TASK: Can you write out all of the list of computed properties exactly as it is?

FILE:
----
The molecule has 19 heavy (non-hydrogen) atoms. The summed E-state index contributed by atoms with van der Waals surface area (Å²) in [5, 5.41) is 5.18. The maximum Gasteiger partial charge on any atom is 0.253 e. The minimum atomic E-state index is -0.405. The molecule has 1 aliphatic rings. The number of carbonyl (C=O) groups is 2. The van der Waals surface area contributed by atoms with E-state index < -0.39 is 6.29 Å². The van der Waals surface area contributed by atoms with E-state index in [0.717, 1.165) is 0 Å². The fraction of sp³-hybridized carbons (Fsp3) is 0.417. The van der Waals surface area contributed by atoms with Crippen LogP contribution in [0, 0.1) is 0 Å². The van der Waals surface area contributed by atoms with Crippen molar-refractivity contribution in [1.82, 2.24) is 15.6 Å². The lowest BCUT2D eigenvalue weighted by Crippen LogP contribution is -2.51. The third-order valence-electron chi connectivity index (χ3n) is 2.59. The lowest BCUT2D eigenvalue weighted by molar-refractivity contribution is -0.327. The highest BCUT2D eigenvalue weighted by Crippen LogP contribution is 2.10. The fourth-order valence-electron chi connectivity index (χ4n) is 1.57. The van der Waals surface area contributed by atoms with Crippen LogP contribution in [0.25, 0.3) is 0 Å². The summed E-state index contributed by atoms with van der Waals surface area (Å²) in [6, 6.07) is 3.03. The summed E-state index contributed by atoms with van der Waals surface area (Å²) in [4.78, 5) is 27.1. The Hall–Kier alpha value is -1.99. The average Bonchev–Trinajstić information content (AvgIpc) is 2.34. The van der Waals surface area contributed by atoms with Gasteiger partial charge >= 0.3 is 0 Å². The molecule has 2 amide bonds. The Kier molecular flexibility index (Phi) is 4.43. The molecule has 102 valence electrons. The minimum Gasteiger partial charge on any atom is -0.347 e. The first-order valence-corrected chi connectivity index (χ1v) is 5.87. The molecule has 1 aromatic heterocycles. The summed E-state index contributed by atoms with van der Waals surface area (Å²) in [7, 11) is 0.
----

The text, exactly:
The molecule has 19 heavy (non-hydrogen) atoms. The summed E-state index contributed by atoms with van der Waals surface area (Å²) in [5, 5.41) is 5.18. The maximum Gasteiger partial charge on any atom is 0.253 e. The minimum atomic E-state index is -0.405. The molecule has 1 aliphatic rings. The number of carbonyl (C=O) groups is 2. The van der Waals surface area contributed by atoms with E-state index < -0.39 is 6.29 Å². The van der Waals surface area contributed by atoms with E-state index in [0.717, 1.165) is 0 Å². The fraction of sp³-hybridized carbons (Fsp3) is 0.417. The van der Waals surface area contributed by atoms with Crippen LogP contribution in [0, 0.1) is 0 Å². The van der Waals surface area contributed by atoms with Crippen molar-refractivity contribution in [1.82, 2.24) is 15.6 Å². The lowest BCUT2D eigenvalue weighted by Crippen LogP contribution is -2.51. The third-order valence-electron chi connectivity index (χ3n) is 2.59. The lowest BCUT2D eigenvalue weighted by molar-refractivity contribution is -0.327. The highest BCUT2D eigenvalue weighted by Crippen LogP contribution is 2.10. The fourth-order valence-electron chi connectivity index (χ4n) is 1.57. The van der Waals surface area contributed by atoms with Crippen LogP contribution in [0.25, 0.3) is 0 Å². The summed E-state index contributed by atoms with van der Waals surface area (Å²) in [6, 6.07) is 3.03. The summed E-state index contributed by atoms with van der Waals surface area (Å²) in [4.78, 5) is 27.1. The Hall–Kier alpha value is -1.99. The average Bonchev–Trinajstić information content (AvgIpc) is 2.34. The van der Waals surface area contributed by atoms with Gasteiger partial charge >= 0.3 is 0 Å². The molecule has 2 amide bonds. The Kier molecular flexibility index (Phi) is 4.43. The molecule has 102 valence electrons. The minimum Gasteiger partial charge on any atom is -0.347 e. The first-order valence-corrected chi connectivity index (χ1v) is 5.87. The molecule has 1 aromatic heterocycles. The summed E-state index contributed by atoms with van der Waals surface area (Å²) in [7, 11) is 0.